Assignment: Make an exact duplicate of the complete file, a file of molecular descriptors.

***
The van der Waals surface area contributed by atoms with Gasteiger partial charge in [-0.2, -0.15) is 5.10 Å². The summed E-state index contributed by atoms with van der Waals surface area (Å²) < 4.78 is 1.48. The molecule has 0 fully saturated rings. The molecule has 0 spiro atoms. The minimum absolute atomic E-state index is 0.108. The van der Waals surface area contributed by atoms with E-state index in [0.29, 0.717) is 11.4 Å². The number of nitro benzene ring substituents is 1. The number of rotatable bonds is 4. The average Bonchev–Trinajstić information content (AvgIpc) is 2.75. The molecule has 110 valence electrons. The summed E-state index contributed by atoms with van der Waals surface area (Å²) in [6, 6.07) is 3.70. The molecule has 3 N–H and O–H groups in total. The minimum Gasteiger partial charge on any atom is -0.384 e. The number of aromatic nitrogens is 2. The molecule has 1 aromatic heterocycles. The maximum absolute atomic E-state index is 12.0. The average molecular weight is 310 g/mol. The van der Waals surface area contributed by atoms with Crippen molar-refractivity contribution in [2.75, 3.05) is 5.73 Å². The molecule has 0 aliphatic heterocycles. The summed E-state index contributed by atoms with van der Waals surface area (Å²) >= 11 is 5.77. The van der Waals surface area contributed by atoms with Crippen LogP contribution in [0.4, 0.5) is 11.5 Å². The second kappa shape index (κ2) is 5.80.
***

The van der Waals surface area contributed by atoms with Gasteiger partial charge in [-0.2, -0.15) is 5.10 Å². The summed E-state index contributed by atoms with van der Waals surface area (Å²) < 4.78 is 1.48. The molecule has 0 fully saturated rings. The molecule has 0 spiro atoms. The minimum absolute atomic E-state index is 0.108. The van der Waals surface area contributed by atoms with E-state index in [0.29, 0.717) is 11.4 Å². The number of nitro benzene ring substituents is 1. The number of rotatable bonds is 4. The average Bonchev–Trinajstić information content (AvgIpc) is 2.75. The molecule has 110 valence electrons. The summed E-state index contributed by atoms with van der Waals surface area (Å²) in [6, 6.07) is 3.70. The molecule has 3 N–H and O–H groups in total. The minimum Gasteiger partial charge on any atom is -0.384 e. The number of aromatic nitrogens is 2. The molecule has 1 aromatic heterocycles. The maximum absolute atomic E-state index is 12.0. The average molecular weight is 310 g/mol. The van der Waals surface area contributed by atoms with Crippen molar-refractivity contribution in [2.75, 3.05) is 5.73 Å². The molecule has 0 aliphatic heterocycles. The summed E-state index contributed by atoms with van der Waals surface area (Å²) >= 11 is 5.77. The van der Waals surface area contributed by atoms with Crippen LogP contribution in [0.4, 0.5) is 11.5 Å². The second kappa shape index (κ2) is 5.80.